Red-headed femme fatale looks mighty familiar.
Gary Lovisi's guide to mid-century paperback cover art Dames, Dolls and Delinquents: A Collector's Guide to Sexy Pulp Fiction attributes this cover to George Gross but many online sources say it's the work of Howell Dodd. Though the internet is incredibly useful for replicating errors, we think the onliners are right this time. While the femme fatale here has some Gross-like elements to her, she has the fiery red hair that was a Dodd trademark. We think we even know her face. Doesn't it belong to legendary red-headed actress Ann Sheridan? Yup, it's her—right down to the little bump in her classic nose. And he used her more than once, we think. A basically identical face appears in several other pieces of his. We're taking full credit for this discovery. Unless of course we're wrong, in which case we deny making any Sheridan related statements. Hey, if it works for presidential candidates it can work for us, right?
Sensational crimes with a side order of sex.
This issue of Best True Fact Detective which hit newsstands this month in 1950 came from Newsbook Publishing Corp. out of New York City. The magazine had some fantastic covers, but most were uncredited. Some of the artists that worked for the magazine around 1950 include greats like George Gross and Fred Rodewald, but this is the work of Howell Dodd, a fact we discovered with a bit of research. This is great work from him, and you can see more of his output here and here.
Inside the magazine you get various procedural stories sexualized by the editors with blurbs like, "Sex-Starved Women are Coffin-Bait!" and photo captions like, "Officers saw the body of a young girl who in life had been a raving, desirable beauty!" Beyond morbid, if you ask us, but the actual stories are professionally written and informative, with art consisting of photo-illustrations posed by professional models. Has anybody written anything substantive about this bizarre subset of the modeling industry? If not they should, because it's fascinating.
Aw, don’t fret. Sure, you're corrupt, but you still protect a few people, and you’re about to serve me right now.
This excellent cover art for Vice Cop is uncredited but it’s very likely by Howell Dodd, he of the bombshell redheads. The art was reused in a slightly cleaned up version for a Phantom Books edition, and the two are worth comparing. Have a look here. Author Mark Reed was aka Norman A. Daniels. We’ll get back to him.
They got on like a hayloft afire—until the barn burned down.
In pulp, people are careless with cigarettes, as we’ve pointed out before, and above is another example. Originally published in 1937 as Too Smart for Love, Rainbow Books came out with this digest paperback in 1951. The set-up here is simple—bad girl Janet Stang pursues men for their money. Author Kathryn Culver was in reality the prolific Davis Dresser, who also wrote as Brett Halliday, Don Davis, Asa Baker, Matthew Blood, Don Davis, Hal Debrett, et.al. The art here is by Howell Dodd and it’s top quality work, in our opinion. Dodd had a thing about redheads and made them a staple of his work, so we’re going to gather up a collection of these women and show you more later. |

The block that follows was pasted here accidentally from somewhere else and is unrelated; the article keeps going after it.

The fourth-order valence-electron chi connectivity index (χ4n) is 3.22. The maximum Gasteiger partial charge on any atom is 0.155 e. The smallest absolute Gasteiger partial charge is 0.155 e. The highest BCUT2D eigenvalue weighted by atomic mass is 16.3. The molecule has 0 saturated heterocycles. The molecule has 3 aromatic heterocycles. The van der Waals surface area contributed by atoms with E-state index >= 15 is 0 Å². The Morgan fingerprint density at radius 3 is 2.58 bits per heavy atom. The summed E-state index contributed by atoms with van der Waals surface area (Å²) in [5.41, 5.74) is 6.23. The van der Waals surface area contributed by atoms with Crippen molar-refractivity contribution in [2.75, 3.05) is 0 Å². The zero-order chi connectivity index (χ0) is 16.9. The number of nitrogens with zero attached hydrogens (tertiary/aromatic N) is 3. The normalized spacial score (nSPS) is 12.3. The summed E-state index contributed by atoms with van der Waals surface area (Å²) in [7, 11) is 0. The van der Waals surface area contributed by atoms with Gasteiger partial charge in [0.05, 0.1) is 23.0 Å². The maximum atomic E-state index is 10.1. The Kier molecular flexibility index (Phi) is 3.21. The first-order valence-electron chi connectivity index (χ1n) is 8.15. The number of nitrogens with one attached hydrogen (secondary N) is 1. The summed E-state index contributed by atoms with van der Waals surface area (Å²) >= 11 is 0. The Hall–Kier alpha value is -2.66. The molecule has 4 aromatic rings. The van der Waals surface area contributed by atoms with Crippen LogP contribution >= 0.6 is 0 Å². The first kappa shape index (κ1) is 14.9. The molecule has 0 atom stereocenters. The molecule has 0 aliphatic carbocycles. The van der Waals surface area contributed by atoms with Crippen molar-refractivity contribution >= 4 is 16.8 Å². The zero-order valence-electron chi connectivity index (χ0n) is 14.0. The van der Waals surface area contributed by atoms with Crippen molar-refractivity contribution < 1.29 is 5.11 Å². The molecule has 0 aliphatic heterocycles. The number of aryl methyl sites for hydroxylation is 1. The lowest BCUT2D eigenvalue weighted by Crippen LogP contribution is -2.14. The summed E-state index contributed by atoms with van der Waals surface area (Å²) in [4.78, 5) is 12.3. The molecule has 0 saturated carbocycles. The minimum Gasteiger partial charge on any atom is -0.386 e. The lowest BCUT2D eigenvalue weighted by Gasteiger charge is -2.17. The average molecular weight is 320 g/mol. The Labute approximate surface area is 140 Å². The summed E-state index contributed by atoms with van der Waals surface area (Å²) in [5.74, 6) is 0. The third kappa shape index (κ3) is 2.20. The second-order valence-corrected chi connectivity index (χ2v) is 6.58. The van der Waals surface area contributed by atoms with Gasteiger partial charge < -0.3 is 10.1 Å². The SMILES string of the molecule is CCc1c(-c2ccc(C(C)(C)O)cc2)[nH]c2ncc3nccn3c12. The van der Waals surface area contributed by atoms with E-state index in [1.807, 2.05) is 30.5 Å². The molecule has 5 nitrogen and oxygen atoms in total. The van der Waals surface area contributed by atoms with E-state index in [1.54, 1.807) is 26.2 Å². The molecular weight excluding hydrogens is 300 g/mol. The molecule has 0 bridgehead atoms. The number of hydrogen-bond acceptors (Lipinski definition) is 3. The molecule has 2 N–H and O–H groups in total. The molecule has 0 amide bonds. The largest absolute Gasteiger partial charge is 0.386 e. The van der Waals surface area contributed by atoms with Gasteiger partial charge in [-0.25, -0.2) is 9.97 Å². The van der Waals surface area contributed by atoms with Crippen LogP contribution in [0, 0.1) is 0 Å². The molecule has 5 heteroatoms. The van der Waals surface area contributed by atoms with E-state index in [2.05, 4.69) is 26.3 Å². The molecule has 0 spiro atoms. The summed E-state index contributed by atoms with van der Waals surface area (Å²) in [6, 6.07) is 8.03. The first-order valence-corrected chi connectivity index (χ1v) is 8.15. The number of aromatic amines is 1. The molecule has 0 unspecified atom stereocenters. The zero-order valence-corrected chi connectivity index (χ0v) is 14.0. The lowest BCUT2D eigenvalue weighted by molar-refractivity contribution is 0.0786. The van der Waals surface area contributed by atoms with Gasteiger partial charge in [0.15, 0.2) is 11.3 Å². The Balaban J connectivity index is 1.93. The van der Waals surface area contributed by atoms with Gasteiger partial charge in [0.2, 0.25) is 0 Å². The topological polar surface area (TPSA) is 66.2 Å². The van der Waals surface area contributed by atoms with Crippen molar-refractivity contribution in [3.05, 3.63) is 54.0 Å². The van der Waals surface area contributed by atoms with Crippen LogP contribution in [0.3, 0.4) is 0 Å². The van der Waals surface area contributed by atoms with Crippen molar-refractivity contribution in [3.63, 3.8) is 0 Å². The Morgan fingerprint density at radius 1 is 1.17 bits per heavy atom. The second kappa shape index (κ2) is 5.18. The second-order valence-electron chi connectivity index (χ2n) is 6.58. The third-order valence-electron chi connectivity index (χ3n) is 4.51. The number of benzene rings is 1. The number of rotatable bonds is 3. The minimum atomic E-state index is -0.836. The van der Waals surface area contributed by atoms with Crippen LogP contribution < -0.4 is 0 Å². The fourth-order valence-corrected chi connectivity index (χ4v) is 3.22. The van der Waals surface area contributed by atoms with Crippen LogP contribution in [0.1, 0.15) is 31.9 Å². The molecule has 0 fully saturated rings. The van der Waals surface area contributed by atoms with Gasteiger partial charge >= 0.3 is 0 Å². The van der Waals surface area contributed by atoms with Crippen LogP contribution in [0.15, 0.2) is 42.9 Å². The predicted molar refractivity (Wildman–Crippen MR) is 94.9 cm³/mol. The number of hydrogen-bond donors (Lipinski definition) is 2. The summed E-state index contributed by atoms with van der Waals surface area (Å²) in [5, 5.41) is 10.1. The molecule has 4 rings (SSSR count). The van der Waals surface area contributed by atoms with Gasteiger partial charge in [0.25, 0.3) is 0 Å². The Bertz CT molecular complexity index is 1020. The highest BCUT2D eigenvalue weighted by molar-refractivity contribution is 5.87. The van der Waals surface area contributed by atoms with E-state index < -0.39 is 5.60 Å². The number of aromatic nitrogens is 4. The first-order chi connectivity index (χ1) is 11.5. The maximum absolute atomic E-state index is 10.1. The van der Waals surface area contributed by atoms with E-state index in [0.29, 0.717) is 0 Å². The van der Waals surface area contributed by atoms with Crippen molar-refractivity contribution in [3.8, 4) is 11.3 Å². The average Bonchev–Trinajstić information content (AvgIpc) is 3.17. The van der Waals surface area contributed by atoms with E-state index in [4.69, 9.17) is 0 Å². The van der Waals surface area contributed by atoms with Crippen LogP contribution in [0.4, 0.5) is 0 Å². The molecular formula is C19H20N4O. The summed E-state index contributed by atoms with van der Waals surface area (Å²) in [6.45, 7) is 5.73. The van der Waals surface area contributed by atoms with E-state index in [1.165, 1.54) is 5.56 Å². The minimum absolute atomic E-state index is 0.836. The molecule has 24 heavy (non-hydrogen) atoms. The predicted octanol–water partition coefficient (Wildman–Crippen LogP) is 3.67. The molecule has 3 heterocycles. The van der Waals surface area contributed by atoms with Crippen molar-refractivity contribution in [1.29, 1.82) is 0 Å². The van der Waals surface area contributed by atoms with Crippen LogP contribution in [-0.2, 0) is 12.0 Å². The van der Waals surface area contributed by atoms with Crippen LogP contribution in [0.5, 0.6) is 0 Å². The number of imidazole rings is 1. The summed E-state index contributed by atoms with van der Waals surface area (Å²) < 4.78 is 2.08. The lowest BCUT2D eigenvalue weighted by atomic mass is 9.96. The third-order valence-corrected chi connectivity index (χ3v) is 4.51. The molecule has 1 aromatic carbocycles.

The headlines that mattered yesteryear.
2011—Elizabeth Taylor Dies
American actress Elizabeth Taylor, whose career began at age 12 when she starred in National Velvet
, and who would eventually be nominated for five Academy Awards as best actress and win for Butterfield 8
and Who's Afraid of Virginia Woolf?
of congestive heart failure in Los Angeles. During her life she had been hospitalized more than 70 times.
1963—Profumo Denies Affair
In England, the Secretary of State for War, John Profumo, denies any impropriety with showgirl Christine Keeler and threatens to sue anyone repeating the allegations. The accusations involve not just infidelity, but the possibility acquaintances of Keeler might be trying to ply Profumo for nuclear secrets. In June, Profumo finally resigns from the government after confessing his sexual involvement with Keeler
and admitting he lied to parliament.
1978—Karl Wallenda Falls to His Death
World famous German daredevil and high-wire walker Karl Wallenda, founder of the acrobatic troupe The Flying Wallendas, falls to his death attempting to walk on a cable strung between the two towers of the Condado Plaza Hotel in San Juan, Puerto Rico. Wallenda is seventy-three years old at the time, but it is a 30 mph wind, rather than age, that is generally blamed for sending him from the wire.
2006—Swedish Spy Stig Wennerstrom Dies
Swedish air force colonel Stig Wennerström, who had been convicted in the 1970s of passing Swedish, U.S. and NATO secrets to the Soviet Union over the course of fifteen years, dies in an old age home at the age of ninety-nine. The Wennerström affair, as some called it, was at the time one of the biggest scandals
of the Cold War.
The federal penitentiary located on Alcatraz Island in San Francisco Bay closes. The island had been home to a lighthouse, a military fortification, and a military prison over the years. In 1972, it would become a national recreation area open to tourists, and it would receive national landmark designations in 1976 and 1986.
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